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Serotonin and Your Second Brain: 10 Tips for a Healthy Gut

 

Medicinal Herbs - low resThis month I’m going to focus the discussion on the blog and on social media around the gut. Also known as your second brain! Gut health is the key to so many elements of your health both physical AND mental.

So let’s start by talking about serotonin and it’s relation to a happy tummy and a happy you.

When you were just a tiny little ball of cells in your mother’s uterus your brain, nervous system and gut were all formed from the same tissue. That’s why we often refer to your gut as your second brain. And that’s where the term ‘gut instinct’ comes from…and understanding your gut instinct will be a WHOLE other blog post coming up this month!

Many people know that serotonin is the ‘feel good’ hormone and when your serotonin levels are low it can affect your mood.

Serotonin is a chemical found in the human body. It carries signals along and between nerves. It’s a neurotransmitter.

What most people don’t realise that the gut produces more serotonin than the brain. 90% of all serotonin is produced in the gut and requires plenty of dietary protein to create this essential feel good hormone. This is one of the reasons why a healthy diet and healthy gut is essential for healthy moods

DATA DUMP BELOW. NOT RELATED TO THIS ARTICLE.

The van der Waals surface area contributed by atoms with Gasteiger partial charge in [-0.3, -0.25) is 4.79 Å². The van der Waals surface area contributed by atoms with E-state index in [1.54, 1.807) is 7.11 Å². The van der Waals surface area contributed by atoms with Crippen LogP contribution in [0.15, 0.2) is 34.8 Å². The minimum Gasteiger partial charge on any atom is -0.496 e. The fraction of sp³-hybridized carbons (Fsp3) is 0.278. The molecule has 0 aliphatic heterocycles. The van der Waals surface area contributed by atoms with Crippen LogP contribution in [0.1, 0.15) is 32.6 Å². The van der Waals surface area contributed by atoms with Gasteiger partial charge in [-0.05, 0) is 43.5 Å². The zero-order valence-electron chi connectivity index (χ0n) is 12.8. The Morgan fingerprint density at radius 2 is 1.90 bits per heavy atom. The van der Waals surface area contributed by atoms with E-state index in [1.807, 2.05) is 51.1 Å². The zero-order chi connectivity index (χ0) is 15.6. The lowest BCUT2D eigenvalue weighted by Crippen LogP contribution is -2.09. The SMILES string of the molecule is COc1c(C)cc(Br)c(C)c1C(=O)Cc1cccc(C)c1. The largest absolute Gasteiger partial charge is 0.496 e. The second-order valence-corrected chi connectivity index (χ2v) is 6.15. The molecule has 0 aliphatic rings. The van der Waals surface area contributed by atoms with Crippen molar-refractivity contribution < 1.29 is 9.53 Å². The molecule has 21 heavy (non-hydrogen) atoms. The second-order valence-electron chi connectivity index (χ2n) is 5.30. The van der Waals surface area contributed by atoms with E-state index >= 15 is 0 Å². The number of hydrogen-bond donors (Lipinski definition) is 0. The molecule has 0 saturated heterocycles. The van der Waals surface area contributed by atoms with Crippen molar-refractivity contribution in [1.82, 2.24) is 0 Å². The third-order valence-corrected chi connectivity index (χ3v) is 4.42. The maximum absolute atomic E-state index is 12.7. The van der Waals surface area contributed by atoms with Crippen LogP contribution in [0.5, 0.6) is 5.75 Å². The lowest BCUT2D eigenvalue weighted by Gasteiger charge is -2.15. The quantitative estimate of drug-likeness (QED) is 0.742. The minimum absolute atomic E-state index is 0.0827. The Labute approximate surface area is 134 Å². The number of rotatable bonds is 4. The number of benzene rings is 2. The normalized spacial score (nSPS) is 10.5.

And over 2000 years ago, Hippocrates said ‘All disease starts in the gut’. He knew what he was talking about!

So what we want to do is make sure that our levels of serotonin don’t drop and good digestive function and gut health plays a huge part in that.

So here’s ten ways you can keep your tummy in tip top condition:

 

  • Eat plenty of fresh fruit and vegetables
  • Steer clear of processed foods and preservatives
  • Introduce kombucha and fermented food and drink to your daily diet
  • Avoid white bread
  • If you’re going to eat pasta, choose gluten free options
  • Don’t cook with olive oil, use it for salad dressing and ‘cold use’ only
  • If you need to take antibiotics, steroids or other prescription meds, work with a naturopath on how to counter-balance the impact that will have on your gut
  • Manage your stress
  • Eat food high in probiotics such as yoghurt and miso soup
  • Steer clear of caffeine and alcohol or if you can’t, minimise your intake

 

Next week we’ll talk about the link between gut health and emotional and mental wellbeing. It could explain the moody blues!

Has your tummy given you trouble? Pop your comments below. I’d love to hear from you.

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